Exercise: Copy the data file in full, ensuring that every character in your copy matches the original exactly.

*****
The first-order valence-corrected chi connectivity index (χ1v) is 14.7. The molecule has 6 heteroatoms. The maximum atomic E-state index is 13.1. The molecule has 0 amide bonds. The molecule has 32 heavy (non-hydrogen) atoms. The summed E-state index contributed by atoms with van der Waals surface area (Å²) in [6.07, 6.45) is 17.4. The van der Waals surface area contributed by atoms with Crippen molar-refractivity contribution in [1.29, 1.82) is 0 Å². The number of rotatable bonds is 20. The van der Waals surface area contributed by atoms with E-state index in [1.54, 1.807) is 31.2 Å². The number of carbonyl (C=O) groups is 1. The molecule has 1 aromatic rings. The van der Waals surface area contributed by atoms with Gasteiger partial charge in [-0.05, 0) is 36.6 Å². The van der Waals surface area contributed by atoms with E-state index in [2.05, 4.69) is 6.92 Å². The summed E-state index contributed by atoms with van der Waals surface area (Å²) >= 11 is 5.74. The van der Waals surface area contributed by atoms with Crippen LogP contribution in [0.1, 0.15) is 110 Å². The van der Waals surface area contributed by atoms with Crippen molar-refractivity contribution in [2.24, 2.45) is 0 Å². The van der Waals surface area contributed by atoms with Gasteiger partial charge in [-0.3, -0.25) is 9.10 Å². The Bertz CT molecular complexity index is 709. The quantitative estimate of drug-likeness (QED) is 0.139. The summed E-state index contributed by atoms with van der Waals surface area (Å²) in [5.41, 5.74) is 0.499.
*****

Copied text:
The first-order valence-corrected chi connectivity index (χ1v) is 14.7. The molecule has 6 heteroatoms. The maximum atomic E-state index is 13.1. The molecule has 0 amide bonds. The molecule has 32 heavy (non-hydrogen) atoms. The summed E-state index contributed by atoms with van der Waals surface area (Å²) in [6.07, 6.45) is 17.4. The van der Waals surface area contributed by atoms with Crippen molar-refractivity contribution in [1.29, 1.82) is 0 Å². The number of rotatable bonds is 20. The van der Waals surface area contributed by atoms with E-state index in [1.54, 1.807) is 31.2 Å². The number of carbonyl (C=O) groups is 1. The molecule has 1 aromatic rings. The van der Waals surface area contributed by atoms with Gasteiger partial charge in [-0.05, 0) is 36.6 Å². The van der Waals surface area contributed by atoms with E-state index in [2.05, 4.69) is 6.92 Å². The summed E-state index contributed by atoms with van der Waals surface area (Å²) >= 11 is 5.74. The van der Waals surface area contributed by atoms with Crippen LogP contribution in [0.1, 0.15) is 110 Å². The van der Waals surface area contributed by atoms with Crippen molar-refractivity contribution in [2.24, 2.45) is 0 Å². The van der Waals surface area contributed by atoms with Gasteiger partial charge in [-0.3, -0.25) is 9.10 Å². The Bertz CT molecular complexity index is 709. The quantitative estimate of drug-likeness (QED) is 0.139. The summed E-state index contributed by atoms with van der Waals surface area (Å²) in [5.41, 5.74) is 0.499.